Miguel assisted workers who were laid off at the height of the strict lockdown because of the coronavirus pandemic. He also led negotiations with Fuji Electric management to implement health and safety measures for employees.

He was reelected union leader in 2020. Before the year ended, Miguel successfully renegotiated a collective bargaining agreement which increased the minimum wage for the workers – an increase of P40 in 2020 and 2021, and P50 in 2022.

Voice of reason

All of these were signs that Miguel valued and embraced as a union leader, Mia Antonio of LIGA-Southern Tagalog said. He was invested in the causes of the labor sector and was always on the frontlines during protests on the streets and negotiations with companies, she recalled.

"Si Dandy iyong tipong hindi mo na kailangan sabihin kung ano ang dapat niyang gawin para tumulong," she said, in between tears, during a press conference on Monday, March 29.

"Minsan may problema siya, syempre tao lang din siya, pero mas nangingibabaw sa kanya ang pagiging isang lider," Antonio added.

(Dandy is the type of person who knows exactly what kind of help you need. Even if he has a problem, because he's human after all, he will still place the welfare of others above his own, like a true leader.)

Antonio had known Miguel for years and he helped her navigate the movement that can be tiring and frustrating at times.

He was the voice of reason for many activists. Soft-spoken but firm when needed, Antonio said it was easy to be engrossed whenever Miguel spoke during mobilizations or even engaged in simple conversations.

"Siya ang labasan ko ng sama ng loob at palaging sinasabihan ko ng problema, pero ang sinasabi niya palagi ay huminga ka lang, kailangan pa tayo ng sambayanan," she recalled.

(I talk to him about my problems, but he often tells me to just breathe, because the country still needs us.)

KMU chairperson Elmer Labog, meanwhile, said Miguel always went over and above his responsibilities to address the issues hounding communities.

He recently helped farmers in Hacienda Yulo in Laguna.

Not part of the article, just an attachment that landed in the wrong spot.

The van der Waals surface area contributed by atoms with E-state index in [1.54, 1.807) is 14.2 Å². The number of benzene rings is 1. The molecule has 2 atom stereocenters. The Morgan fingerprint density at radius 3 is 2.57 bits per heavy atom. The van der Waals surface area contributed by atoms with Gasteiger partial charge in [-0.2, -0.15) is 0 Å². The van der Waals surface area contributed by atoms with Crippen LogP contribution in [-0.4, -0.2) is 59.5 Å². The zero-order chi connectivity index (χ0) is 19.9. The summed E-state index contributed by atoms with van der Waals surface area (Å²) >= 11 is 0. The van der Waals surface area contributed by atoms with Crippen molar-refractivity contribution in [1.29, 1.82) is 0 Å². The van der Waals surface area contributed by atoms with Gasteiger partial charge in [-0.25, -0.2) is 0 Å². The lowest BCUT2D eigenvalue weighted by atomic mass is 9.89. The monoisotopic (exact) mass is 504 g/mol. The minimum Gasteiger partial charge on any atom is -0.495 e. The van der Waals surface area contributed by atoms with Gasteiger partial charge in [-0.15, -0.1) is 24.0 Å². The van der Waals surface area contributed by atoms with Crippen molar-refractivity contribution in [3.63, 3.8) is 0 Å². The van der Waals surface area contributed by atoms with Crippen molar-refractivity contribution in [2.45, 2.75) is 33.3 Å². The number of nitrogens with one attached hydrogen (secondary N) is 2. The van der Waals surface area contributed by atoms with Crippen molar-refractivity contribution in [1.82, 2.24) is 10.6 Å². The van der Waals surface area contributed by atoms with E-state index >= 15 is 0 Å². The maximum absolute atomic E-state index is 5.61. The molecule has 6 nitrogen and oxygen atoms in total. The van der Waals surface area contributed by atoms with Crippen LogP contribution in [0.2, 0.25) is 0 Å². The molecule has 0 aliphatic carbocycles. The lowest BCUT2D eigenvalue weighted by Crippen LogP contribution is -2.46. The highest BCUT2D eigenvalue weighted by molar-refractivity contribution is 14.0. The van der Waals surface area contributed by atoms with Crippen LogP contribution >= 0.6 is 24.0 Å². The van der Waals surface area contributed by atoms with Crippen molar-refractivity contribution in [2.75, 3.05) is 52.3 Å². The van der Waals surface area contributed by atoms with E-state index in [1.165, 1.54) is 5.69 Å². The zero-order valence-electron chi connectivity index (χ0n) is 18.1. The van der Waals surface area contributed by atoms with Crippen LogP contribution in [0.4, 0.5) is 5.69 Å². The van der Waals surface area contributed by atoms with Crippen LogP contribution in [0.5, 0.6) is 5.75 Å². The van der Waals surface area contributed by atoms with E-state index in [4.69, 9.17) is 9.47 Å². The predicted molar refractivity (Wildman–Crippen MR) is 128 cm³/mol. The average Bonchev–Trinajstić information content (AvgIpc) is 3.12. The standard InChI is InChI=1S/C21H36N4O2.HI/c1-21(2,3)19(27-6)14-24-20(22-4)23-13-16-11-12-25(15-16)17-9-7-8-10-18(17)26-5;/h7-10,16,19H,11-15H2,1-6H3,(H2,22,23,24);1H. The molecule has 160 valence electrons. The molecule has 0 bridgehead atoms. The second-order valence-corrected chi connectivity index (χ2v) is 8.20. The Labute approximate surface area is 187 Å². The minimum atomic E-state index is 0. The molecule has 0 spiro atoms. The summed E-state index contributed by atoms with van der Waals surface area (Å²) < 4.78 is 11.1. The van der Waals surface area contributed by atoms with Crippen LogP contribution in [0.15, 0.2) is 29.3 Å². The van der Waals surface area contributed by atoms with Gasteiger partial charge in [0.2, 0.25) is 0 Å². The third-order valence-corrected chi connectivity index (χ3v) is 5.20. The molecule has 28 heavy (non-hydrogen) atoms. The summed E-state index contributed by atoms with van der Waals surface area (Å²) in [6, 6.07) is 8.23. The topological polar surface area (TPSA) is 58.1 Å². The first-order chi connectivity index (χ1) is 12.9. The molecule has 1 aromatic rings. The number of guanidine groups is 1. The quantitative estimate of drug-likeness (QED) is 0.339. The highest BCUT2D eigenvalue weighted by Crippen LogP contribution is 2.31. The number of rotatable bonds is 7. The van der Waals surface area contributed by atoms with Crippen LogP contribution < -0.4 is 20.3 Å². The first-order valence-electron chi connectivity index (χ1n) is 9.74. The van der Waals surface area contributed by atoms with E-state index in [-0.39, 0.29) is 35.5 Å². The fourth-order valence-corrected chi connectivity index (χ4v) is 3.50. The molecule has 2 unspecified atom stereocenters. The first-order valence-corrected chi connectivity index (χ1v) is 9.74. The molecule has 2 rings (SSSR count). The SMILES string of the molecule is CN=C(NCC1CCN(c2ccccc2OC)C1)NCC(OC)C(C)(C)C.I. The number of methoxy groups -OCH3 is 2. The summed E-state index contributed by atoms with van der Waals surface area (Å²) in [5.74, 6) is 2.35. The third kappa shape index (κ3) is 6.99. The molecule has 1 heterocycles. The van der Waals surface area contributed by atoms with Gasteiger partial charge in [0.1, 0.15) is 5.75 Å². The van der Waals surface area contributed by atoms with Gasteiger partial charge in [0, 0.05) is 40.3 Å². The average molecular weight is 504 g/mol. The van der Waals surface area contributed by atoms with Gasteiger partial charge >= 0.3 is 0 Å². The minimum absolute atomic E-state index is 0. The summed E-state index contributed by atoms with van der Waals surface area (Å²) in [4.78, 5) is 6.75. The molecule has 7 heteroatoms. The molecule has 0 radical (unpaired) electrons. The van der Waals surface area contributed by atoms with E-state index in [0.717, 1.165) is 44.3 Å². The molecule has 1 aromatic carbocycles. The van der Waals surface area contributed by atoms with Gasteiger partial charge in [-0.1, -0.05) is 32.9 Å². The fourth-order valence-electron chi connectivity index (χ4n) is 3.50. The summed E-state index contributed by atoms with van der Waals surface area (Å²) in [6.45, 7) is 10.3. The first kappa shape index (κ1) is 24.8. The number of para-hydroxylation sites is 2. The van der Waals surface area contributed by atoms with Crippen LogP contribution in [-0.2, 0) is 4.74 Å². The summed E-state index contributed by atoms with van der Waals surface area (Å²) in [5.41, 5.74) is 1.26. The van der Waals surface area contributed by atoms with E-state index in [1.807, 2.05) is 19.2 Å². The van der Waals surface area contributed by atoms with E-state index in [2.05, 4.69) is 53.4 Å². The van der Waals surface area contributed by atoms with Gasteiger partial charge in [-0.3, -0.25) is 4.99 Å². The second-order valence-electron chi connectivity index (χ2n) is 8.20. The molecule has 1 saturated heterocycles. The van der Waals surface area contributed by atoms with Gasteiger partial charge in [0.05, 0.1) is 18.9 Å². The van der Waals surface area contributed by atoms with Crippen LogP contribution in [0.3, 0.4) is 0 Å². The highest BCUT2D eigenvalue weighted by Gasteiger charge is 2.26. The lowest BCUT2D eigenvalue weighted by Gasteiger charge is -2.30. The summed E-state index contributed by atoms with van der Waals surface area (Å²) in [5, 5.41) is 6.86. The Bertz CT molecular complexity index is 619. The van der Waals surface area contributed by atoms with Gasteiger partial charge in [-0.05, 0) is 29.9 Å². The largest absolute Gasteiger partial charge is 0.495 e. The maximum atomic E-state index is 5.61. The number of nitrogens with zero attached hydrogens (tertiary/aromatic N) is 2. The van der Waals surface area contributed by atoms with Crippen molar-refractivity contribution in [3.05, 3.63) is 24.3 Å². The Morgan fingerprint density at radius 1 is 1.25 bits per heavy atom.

Ang paglilingkod ni Ka Dandy ay hindi nagtatapos sa hanay ng mga manggagawa,” Labog said. “Masigasig siya sa paghahanap ng solusyon sa mga problema ng iba’t ibang sektor."

(He doesn't limit himself to helping workers. He also looks for solutions to problems of different sectors in the region.)

End to violence

In the aftermath of the Bloody Sunday incident, he tirelessly helped file complaints with the Commission on Human Rights (CHR) regarding harassment and surveillance of unionists.

On March 28, Miguel became the latest activist slain under President Rodrigo Duterte. As of March 7, CHR data showed that 130 activists have been killed across the Philippines under the present administration.

Since July 2016, rights group Karapatan recorded at least 30 activists killed in Calabarzon alone.

Human rights and progressive groups, both local and international, have called out the culture of violence in the Philippines under Duterte.

"Mas uunahin pa [ng administrasyon] na patahimikin ang mga manggagawa na humihingi lamang ng sahod at karapatan bago pa ito tutugon sa pangangailangan nito," Defend Southern Tagalog spokesperson Charm Maranan said.

(The government will prioritize silencing workers before giving them better living wages and respecting their rights.)

How many more of the country's citizens will end up dead fighting for what they believe is right? – Rappler.com